Minister of State at the Department of Agriculture, Food and the Marine (DAFM), Pippa Hackett has said that farmers should be supported to install solar panels for on-farm use and to export back to the grid.

Speaking on the latest episode of Farmland, produced by Agriland Media Group, the Green Party senator said that in the race to decarbonise, all options must be considered.

Her comments came in response to the recent announcement from the Department of Environment, Climate and Communications (DECC) that supports for solar PV microgeneration will be gradually be phased out, starting in 2024.

Minister Hackett’s interview and discussion about solar supports can be viewed at the video below.

Addressing the topic, the minister said: “I think while we’re in this race to decarbonise our energy sector, we have to look at all options and if the figures add up for solar panels on farms, I think it’s something we’ll still have to look at.

“If we can encourage farmers to use solar panels not only for their own use but also for export back to the grid, I don’t think we’ll be not looking at that.”

The current supports, which are set to be retracted are offered under the Micro-generation Support Scheme (MGSS), which includes a grant from the Sustainable Energy Authority of Ireland (SEAI) and an export tariff which is paid per kilowatt.

While these measures are set to be curtailed, Minister Hackett said other incentives will be developed: “Certainly, the feed-in tariffs should entice everyone, particularly farmers.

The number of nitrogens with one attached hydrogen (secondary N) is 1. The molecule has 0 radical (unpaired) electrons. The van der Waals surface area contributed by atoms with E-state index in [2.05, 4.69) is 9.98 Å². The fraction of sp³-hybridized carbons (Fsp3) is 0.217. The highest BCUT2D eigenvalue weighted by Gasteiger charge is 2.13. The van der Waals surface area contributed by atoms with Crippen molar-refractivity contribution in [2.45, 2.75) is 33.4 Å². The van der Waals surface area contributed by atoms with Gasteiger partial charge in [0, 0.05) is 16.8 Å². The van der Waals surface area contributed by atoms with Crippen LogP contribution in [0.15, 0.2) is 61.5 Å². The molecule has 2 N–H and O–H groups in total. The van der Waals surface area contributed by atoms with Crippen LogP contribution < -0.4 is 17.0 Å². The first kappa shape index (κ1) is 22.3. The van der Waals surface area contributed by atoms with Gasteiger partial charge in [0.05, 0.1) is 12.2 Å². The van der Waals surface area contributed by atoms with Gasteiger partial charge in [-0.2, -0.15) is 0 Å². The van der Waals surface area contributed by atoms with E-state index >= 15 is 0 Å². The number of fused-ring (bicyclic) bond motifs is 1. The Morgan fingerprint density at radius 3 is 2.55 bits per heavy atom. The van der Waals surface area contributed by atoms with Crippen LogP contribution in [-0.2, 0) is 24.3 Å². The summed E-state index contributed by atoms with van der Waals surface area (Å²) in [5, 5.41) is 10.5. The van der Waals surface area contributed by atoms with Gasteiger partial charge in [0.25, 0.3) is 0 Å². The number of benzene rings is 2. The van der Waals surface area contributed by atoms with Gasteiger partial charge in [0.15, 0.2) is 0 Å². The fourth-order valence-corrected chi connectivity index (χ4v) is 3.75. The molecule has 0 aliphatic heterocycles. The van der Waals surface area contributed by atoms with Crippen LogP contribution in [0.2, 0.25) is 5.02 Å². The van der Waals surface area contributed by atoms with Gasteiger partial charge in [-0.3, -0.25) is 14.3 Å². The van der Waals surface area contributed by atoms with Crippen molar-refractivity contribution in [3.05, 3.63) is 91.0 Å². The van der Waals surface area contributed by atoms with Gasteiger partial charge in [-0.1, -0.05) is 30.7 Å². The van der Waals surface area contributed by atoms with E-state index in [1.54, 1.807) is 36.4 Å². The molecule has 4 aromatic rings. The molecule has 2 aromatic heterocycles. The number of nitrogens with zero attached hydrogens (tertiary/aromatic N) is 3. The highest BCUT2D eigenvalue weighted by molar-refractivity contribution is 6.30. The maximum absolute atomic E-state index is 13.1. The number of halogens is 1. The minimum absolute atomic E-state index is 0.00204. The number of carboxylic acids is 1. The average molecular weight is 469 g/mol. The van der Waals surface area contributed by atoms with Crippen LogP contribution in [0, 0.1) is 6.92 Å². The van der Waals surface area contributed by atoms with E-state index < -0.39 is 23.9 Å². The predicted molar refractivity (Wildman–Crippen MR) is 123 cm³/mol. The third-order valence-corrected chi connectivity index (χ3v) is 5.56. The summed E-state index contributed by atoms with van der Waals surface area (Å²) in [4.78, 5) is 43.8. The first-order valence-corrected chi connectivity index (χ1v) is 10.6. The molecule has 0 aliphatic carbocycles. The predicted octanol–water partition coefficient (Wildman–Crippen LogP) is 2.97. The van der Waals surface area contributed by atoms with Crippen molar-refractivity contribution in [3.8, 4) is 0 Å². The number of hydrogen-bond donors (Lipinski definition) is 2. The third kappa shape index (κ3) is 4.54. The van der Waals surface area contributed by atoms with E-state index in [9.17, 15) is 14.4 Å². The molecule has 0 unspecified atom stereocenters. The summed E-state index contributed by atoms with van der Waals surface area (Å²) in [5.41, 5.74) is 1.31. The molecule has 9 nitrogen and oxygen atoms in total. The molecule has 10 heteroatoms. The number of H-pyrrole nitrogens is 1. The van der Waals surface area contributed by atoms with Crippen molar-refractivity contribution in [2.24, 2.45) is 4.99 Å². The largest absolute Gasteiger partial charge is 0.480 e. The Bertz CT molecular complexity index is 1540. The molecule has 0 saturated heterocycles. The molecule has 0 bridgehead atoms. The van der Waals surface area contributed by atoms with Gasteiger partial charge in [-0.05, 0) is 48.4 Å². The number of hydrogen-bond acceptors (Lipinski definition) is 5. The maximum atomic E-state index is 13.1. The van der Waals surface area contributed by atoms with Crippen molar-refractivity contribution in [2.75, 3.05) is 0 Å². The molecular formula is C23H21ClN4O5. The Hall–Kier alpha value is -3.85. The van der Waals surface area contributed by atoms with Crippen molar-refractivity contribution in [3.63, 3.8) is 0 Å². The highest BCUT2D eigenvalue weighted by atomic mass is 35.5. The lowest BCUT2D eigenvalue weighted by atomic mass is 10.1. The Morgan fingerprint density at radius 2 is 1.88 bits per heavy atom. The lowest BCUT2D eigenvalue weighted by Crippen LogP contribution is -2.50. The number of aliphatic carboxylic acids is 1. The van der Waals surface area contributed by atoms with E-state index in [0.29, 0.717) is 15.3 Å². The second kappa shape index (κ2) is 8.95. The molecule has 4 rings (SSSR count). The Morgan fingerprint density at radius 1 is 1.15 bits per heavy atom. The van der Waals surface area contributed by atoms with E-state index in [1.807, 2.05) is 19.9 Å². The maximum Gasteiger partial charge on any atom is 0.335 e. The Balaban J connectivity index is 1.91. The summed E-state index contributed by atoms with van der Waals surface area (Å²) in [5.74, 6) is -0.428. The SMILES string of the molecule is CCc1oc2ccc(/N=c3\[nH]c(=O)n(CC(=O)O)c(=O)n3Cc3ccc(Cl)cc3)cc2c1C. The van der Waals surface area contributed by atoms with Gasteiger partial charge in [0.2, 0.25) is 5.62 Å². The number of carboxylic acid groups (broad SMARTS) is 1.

“There’s the MGSS and there is going to be other schemes for small generation of energy.

“I think in the future it would be great to see roofs covered with panels and support for the farmers for their own use and then the excess fed back to the grid.”

The minister also said that not allowing farmers who have installed solar panels using grants from the Targeted Agriculture Modernisation Schemes (TAMS), to export energy to the national grid is senseless.

She said:

“I think the issue with the TAMS-funded solar panels not being eligible is something we have to look at because it just doesn’t make sense.”

Many farmers have been reaping the benefits of having on-farm solar panels, particularly lately, given the increase in energy costs according to Hackett.

She added that they have been working effectively for many large-scale dairy farmers and those running pig and poultry units.

“But, I think in the future, it would be great to see roofs covered with panels and support there for farmers [ to install them ] for their own use and then allow excess to be fed back to the grid,” she finished.